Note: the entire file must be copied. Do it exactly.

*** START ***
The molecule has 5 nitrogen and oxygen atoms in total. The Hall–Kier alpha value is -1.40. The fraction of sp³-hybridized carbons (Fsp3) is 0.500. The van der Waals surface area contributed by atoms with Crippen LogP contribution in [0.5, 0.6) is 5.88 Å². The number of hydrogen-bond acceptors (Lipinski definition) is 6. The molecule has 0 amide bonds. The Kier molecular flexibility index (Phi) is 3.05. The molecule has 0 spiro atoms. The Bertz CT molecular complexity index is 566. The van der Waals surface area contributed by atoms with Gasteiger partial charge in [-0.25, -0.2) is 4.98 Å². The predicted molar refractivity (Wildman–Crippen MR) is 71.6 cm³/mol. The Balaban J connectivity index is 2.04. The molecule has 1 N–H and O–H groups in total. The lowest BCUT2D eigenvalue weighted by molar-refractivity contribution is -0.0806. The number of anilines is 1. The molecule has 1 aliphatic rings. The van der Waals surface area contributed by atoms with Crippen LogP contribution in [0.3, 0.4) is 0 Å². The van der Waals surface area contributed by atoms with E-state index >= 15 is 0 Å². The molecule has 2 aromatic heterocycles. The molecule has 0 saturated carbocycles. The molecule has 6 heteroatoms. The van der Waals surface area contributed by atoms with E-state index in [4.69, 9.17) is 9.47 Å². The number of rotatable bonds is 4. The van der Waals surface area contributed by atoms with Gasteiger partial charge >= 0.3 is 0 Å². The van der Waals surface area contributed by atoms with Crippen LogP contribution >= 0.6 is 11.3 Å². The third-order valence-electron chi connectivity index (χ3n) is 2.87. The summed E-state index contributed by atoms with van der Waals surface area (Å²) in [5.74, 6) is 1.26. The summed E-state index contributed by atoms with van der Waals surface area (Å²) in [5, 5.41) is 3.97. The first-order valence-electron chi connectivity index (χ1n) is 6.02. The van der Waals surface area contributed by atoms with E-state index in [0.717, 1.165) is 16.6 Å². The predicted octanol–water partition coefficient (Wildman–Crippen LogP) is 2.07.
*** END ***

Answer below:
The molecule has 5 nitrogen and oxygen atoms in total. The Hall–Kier alpha value is -1.40. The fraction of sp³-hybridized carbons (Fsp3) is 0.500. The van der Waals surface area contributed by atoms with Crippen LogP contribution in [0.5, 0.6) is 5.88 Å². The number of hydrogen-bond acceptors (Lipinski definition) is 6. The molecule has 0 amide bonds. The Kier molecular flexibility index (Phi) is 3.05. The molecule has 0 spiro atoms. The Bertz CT molecular complexity index is 566. The van der Waals surface area contributed by atoms with Gasteiger partial charge in [-0.25, -0.2) is 4.98 Å². The predicted molar refractivity (Wildman–Crippen MR) is 71.6 cm³/mol. The Balaban J connectivity index is 2.04. The molecule has 1 N–H and O–H groups in total. The lowest BCUT2D eigenvalue weighted by molar-refractivity contribution is -0.0806. The number of anilines is 1. The molecule has 1 aliphatic rings. The van der Waals surface area contributed by atoms with Crippen LogP contribution in [0.3, 0.4) is 0 Å². The van der Waals surface area contributed by atoms with E-state index >= 15 is 0 Å². The molecule has 2 aromatic heterocycles. The molecule has 0 saturated carbocycles. The molecule has 6 heteroatoms. The van der Waals surface area contributed by atoms with E-state index in [4.69, 9.17) is 9.47 Å². The number of rotatable bonds is 4. The van der Waals surface area contributed by atoms with Gasteiger partial charge >= 0.3 is 0 Å². The van der Waals surface area contributed by atoms with Crippen LogP contribution >= 0.6 is 11.3 Å². The third-order valence-electron chi connectivity index (χ3n) is 2.87. The summed E-state index contributed by atoms with van der Waals surface area (Å²) in [5.74, 6) is 1.26. The summed E-state index contributed by atoms with van der Waals surface area (Å²) in [5, 5.41) is 3.97. The first-order valence-electron chi connectivity index (χ1n) is 6.02. The van der Waals surface area contributed by atoms with E-state index in [0.717, 1.165) is 16.6 Å². The predicted octanol–water partition coefficient (Wildman–Crippen LogP) is 2.07.